Review Summary: Very reminiscent of its predecessor, Sleep of the Angels is a highly atmospheric gothic metal album suitable for this time of the year.
Rotting Christ is one of those bands that beat the odds by a margin throughout their career. Hailing from Greece, they released their first LP in 1993 playing black metal with an emphasis on epic atmosphere with a few slower passages. Nevertheless, through the years they moved from their early roots by fusing their sound with doom and gothic metal elements. After all, following the success of Paradise Lost, numerous bands were influenced by them and after Draconian Times
the Brits ruled the world of metal for a brief time.
Fast forward to 1997 and Rotting Christ had released their most mainstream album at the time, A Dead Poem
. Straying far away from their black metal days, the album relied heavily on midtempo compositions and a gloomy atmosphere.
Sleep of the Angels
is in a nutshell the natural evolution of its predecessor and a product of its time. Having only one track that can be classified as black metal (“The World Made End”), the album revolves around memorable guitar riffs combined with distinctive screechy or whispering vocals. In addition, the music can be described as gothic metal with very sparse black metal outbreaks. All in all, Sleep of the Angels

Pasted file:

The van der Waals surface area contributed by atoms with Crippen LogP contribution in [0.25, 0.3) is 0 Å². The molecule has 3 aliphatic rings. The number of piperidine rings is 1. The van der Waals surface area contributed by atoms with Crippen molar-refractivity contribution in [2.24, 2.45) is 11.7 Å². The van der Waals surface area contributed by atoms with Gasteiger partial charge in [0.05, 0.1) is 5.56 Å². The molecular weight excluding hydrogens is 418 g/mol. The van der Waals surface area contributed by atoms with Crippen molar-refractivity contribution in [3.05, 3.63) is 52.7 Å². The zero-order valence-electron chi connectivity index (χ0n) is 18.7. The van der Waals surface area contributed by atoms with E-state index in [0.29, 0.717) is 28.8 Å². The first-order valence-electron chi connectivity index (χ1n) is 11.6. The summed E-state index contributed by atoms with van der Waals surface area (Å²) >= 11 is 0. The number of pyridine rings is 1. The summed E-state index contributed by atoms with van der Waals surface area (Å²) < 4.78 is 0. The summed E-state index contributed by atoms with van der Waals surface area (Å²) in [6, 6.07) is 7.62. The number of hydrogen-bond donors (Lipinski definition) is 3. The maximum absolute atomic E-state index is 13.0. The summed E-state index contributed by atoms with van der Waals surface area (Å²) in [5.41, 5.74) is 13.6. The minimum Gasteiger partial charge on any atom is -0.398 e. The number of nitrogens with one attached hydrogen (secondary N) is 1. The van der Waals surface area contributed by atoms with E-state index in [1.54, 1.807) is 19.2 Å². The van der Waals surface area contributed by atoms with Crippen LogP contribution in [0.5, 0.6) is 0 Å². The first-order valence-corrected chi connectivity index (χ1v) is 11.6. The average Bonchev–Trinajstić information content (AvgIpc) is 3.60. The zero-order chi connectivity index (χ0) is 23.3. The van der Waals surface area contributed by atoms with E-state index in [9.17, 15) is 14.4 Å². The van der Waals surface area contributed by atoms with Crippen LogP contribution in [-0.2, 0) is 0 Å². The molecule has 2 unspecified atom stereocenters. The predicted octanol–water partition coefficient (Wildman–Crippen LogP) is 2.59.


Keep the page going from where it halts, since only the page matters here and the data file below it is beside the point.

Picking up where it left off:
is a highly atmospheric album that musically is close to Samael, Moonspell and Tiamat. There are numerous epic moments and melodic passages and it flows very naturally throughout its 41 minutes.
On the other hand, the album cannot be characterized as a progress regarding the band’s sound and while the music is very well written and performed, it’s mostly a repeat of A Dead Poem
. In addition, the fact that the song structure is more or less the same over much of the album, it might lead some to feel that Sleep of the Angels
is a bit flat.
All things considered, Rotting Christ’s fifth release is definitely worth a listen especially during the fall and winter seasons due to the atmosphere it conveys. Those who enjoyed A Dead Poem
are almost bound to like this one as well while it can also serve as a smooth introduction to the band’s catalogue for those who aren’t very familiar with black metal.